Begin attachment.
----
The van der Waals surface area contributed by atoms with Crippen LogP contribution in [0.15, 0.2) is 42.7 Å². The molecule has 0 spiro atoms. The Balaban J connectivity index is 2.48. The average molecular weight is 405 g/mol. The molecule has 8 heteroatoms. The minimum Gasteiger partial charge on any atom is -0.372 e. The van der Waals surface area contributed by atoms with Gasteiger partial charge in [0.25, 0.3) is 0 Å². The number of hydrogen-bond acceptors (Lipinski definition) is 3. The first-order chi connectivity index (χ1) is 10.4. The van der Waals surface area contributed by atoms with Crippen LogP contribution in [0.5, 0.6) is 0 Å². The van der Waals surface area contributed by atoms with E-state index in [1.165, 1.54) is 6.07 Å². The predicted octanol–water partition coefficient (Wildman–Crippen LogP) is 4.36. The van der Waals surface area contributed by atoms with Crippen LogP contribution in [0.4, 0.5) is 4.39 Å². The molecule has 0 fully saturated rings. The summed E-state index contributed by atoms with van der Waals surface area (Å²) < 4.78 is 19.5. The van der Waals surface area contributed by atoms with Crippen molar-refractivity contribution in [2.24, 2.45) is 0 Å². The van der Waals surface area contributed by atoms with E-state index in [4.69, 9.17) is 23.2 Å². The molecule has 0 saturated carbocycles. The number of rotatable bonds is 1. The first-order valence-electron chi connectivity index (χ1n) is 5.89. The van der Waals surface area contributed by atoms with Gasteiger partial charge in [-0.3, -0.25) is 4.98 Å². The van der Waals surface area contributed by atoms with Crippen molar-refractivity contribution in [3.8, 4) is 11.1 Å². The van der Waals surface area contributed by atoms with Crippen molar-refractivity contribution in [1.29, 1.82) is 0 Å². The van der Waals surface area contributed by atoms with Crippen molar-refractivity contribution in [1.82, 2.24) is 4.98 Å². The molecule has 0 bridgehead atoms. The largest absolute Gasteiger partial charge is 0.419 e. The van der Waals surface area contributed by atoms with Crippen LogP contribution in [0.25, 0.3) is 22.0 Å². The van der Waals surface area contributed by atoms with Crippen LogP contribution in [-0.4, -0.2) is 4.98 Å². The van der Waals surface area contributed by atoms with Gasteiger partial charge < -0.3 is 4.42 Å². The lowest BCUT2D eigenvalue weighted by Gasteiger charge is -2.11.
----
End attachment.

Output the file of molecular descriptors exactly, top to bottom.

The van der Waals surface area contributed by atoms with Crippen LogP contribution in [0.15, 0.2) is 42.7 Å². The molecule has 0 spiro atoms. The Balaban J connectivity index is 2.48. The average molecular weight is 405 g/mol. The molecule has 8 heteroatoms. The minimum Gasteiger partial charge on any atom is -0.372 e. The van der Waals surface area contributed by atoms with Gasteiger partial charge in [0.25, 0.3) is 0 Å². The number of hydrogen-bond acceptors (Lipinski definition) is 3. The first-order chi connectivity index (χ1) is 10.4. The van der Waals surface area contributed by atoms with Crippen LogP contribution in [0.5, 0.6) is 0 Å². The van der Waals surface area contributed by atoms with E-state index in [1.165, 1.54) is 6.07 Å². The predicted octanol–water partition coefficient (Wildman–Crippen LogP) is 4.36. The van der Waals surface area contributed by atoms with Crippen LogP contribution in [0.4, 0.5) is 4.39 Å². The molecule has 0 fully saturated rings. The summed E-state index contributed by atoms with van der Waals surface area (Å²) < 4.78 is 19.5. The van der Waals surface area contributed by atoms with Crippen molar-refractivity contribution in [2.24, 2.45) is 0 Å². The van der Waals surface area contributed by atoms with E-state index in [4.69, 9.17) is 23.2 Å². The molecule has 0 saturated carbocycles. The number of rotatable bonds is 1. The first-order valence-electron chi connectivity index (χ1n) is 5.89. The van der Waals surface area contributed by atoms with Gasteiger partial charge in [-0.3, -0.25) is 4.98 Å². The van der Waals surface area contributed by atoms with Crippen molar-refractivity contribution in [3.8, 4) is 11.1 Å². The van der Waals surface area contributed by atoms with Crippen molar-refractivity contribution in [1.29, 1.82) is 0 Å². The van der Waals surface area contributed by atoms with Crippen molar-refractivity contribution in [1.82, 2.24) is 4.98 Å². The molecule has 0 bridgehead atoms. The largest absolute Gasteiger partial charge is 0.419 e. The van der Waals surface area contributed by atoms with Crippen LogP contribution in [0.25, 0.3) is 22.0 Å². The van der Waals surface area contributed by atoms with Crippen LogP contribution in [-0.4, -0.2) is 4.98 Å². The van der Waals surface area contributed by atoms with Gasteiger partial charge < -0.3 is 4.42 Å². The lowest BCUT2D eigenvalue weighted by Gasteiger charge is -2.11.